Pocket-lint is back from Berlin with all the coverage of IFA 2012 freshly sewn up and on our pages for all to see. We've perused the press conferences, touched up the touchscreens and caressed the keyboards of every gadget that every manufacturer of every nation had to offer.
Now that we've had a moment to step back from it all and scratch our beards, this is how the members of the Pocket-lint team see the lie of the land and consider how consumer technology has or hasn't changed since the Messe Berlin flung open its doors.
Chris Hall, Editor
Most exciting gadget: The Samsung Galaxy Camera
Because it's whacky, and I really can't tell if it will work. Samsung Galaxy Camera hands-on
Biggest surprise: Sony NEX-5R
With Photokina around the corner, I really didn't expect to see it appear before the dedicated photo show. Sony NEX-5R hands-on
On IFA 2012:
IFA 2012 saw a growing trend towards mobile. With television, typically IFA's strong point, moving towards larger, higher-definition, sets, it was the focus on portability that we really noticed. Windows 8 was high on the agenda, with a run of hybrid PCs and tablets. We saw the arrival of mobile phone updates and accessories to support everything mobile. And even when it came to TVs, we had companies like Philips demonstrating how you could move content off your TV, back to your iPad.
Danny Brogan, Contributing Editor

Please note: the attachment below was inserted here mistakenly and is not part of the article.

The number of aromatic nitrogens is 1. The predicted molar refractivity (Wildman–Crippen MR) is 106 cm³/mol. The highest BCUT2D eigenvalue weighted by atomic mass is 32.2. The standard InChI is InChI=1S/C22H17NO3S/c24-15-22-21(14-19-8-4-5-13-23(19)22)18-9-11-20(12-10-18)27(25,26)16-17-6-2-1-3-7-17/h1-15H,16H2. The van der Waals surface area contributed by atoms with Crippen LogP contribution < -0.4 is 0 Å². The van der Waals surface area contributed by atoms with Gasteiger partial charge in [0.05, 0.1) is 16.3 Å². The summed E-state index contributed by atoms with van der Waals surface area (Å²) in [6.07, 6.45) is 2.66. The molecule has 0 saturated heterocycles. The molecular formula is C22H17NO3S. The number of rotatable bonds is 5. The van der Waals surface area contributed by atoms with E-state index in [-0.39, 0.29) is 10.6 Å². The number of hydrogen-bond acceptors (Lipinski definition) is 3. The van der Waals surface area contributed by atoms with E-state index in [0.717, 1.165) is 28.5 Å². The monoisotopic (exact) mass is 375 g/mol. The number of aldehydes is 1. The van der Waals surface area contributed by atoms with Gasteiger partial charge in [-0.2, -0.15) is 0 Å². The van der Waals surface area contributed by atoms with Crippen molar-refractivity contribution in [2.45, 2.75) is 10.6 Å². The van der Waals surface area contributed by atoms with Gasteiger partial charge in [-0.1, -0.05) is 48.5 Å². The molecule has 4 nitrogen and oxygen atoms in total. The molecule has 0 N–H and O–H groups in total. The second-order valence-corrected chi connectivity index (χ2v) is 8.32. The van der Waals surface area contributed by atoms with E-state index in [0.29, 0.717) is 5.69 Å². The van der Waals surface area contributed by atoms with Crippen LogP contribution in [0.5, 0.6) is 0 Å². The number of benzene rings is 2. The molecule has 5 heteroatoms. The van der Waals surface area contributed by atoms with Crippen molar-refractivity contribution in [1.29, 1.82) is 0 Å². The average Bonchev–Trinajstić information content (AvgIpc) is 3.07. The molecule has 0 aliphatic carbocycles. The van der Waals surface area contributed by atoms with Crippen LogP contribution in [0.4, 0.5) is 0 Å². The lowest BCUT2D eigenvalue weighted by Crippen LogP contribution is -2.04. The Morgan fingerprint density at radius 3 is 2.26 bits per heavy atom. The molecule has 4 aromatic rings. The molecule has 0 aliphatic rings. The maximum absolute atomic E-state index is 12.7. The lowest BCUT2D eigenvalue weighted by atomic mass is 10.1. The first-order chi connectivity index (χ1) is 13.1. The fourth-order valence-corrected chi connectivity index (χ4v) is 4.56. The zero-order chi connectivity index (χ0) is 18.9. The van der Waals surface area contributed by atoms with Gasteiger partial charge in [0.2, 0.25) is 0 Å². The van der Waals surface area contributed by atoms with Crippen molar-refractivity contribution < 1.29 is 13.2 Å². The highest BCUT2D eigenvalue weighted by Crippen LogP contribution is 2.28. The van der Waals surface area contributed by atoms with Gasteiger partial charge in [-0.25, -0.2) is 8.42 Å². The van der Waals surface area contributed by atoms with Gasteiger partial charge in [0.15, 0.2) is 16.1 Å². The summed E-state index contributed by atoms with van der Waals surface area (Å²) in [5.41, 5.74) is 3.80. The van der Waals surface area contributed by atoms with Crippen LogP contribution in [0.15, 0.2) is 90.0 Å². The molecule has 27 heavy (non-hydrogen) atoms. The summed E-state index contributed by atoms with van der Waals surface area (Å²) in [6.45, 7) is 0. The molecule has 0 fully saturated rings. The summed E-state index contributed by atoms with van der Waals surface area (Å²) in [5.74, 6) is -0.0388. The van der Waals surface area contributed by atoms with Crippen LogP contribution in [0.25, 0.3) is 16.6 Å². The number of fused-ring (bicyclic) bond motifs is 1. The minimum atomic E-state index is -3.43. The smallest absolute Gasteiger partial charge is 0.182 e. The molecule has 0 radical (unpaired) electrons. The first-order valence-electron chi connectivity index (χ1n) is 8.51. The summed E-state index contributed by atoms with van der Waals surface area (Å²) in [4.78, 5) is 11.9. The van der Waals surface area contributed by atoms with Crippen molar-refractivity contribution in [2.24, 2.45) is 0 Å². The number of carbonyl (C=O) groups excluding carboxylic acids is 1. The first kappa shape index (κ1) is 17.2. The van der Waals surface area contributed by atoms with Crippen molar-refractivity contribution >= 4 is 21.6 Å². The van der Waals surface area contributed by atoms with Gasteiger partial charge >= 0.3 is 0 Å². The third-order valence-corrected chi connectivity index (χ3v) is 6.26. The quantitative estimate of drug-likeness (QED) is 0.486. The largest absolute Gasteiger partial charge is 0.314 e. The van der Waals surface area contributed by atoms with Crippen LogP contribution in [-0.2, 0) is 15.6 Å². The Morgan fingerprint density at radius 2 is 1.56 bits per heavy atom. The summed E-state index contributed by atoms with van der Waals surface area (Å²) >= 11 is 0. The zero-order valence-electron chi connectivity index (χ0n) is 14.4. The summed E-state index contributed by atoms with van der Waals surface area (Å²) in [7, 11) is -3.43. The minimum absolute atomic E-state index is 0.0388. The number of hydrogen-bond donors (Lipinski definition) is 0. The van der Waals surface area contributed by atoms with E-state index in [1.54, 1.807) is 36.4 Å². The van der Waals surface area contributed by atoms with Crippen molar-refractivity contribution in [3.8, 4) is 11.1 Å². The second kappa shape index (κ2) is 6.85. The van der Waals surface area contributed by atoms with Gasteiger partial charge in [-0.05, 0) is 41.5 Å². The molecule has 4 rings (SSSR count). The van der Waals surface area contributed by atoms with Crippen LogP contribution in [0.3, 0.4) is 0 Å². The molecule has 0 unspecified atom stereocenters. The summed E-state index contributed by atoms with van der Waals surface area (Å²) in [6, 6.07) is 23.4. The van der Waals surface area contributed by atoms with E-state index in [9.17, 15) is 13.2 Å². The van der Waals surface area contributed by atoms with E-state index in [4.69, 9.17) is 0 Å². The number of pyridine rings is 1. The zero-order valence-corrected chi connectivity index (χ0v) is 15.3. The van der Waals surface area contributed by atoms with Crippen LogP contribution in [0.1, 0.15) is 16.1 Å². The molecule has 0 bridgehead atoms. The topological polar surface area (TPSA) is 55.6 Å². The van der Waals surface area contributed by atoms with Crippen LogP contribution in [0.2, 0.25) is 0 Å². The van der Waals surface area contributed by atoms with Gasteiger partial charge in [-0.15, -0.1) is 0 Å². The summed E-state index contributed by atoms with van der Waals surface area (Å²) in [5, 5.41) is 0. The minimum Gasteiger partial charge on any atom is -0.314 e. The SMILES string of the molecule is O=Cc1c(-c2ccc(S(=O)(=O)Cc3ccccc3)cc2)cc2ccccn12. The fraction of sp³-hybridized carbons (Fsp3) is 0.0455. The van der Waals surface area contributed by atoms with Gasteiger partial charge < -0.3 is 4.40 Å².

Most exciting gadget: Samsung Ativ S
Being something of a mobile phone connoisseur (ahem), it was the smartphones at IFA that really caught my eye. Obviously the Samsung Galaxy Note 2 is what everyone is talking about - and it does look amazing - but with Windows Phone 8 just around the corner, the Samsung Ativ S looks a lovely piece of kit too.
Biggest surprise: Kaz Hirai
Sony's honesty. New Sony President and CEO Kaz Hirai used the company's press conference to speak honestly about a difficult period the manufacturer has had to endure. It was refreshing to hear and the good news is Hirai appears to be the ideal man to lead Sony back into more-prosperous times with some intriguing Sony products in the pipeline.
On IFA 2012: Hybrid tablet/laptops
IFA 2012 will go down as the year of the Windows 8 hybrid laptop/tablet. HP, Samsung, Dell, Lenovo and Toshiba all unveiled at least one device that will run Microsoft's latest operating system when it arrives on 26 October. Though they took precedent, I also enjoyed seeing what the future holds for technology such as Haier’s TV demo that enables users to change TV channels with the movement of their eyes - even if we're a few years from seeing it become mainstream.
Dan Sung, Editor of Features
Most exciting gadget: Asus Vivo Tab RT
It turns out getting hit over the head with these things until you actually want one works. With the Android-running Asus Transformer series such a hit, it’ll be interesting to see if a genuine Windows equivalent can make for a decent alternative tablet experience. Asus Vivo Tab RT hands-on
Biggest surprise: The lack of AV
So, we did see a few interesting TVs in the shape of the 4K-resolution machines but IFA has traditionally been far more AV-centric than what we saw this year. It might be that everything is 3D now and the manufacturers have rather run out of ideas. More likely though, it’s the changing face of consumer technology in general. Personal devices - phones, cameras and tablets - seem far more important at the moment.
On IFA 2012: Software makes hardware
Interesting to see how one facet of an operating system - namely Windows 8 becoming touch - can make such a profound effect on what so many manufacturers decide to create. Interesting that it was only Sony which thought to do something different with the idea, in the shape of the all-family, all-touch desktop machine, the Sony Vaio Tap 20. Not sure I’d want one though.
Mike Lowe, Contributing Editor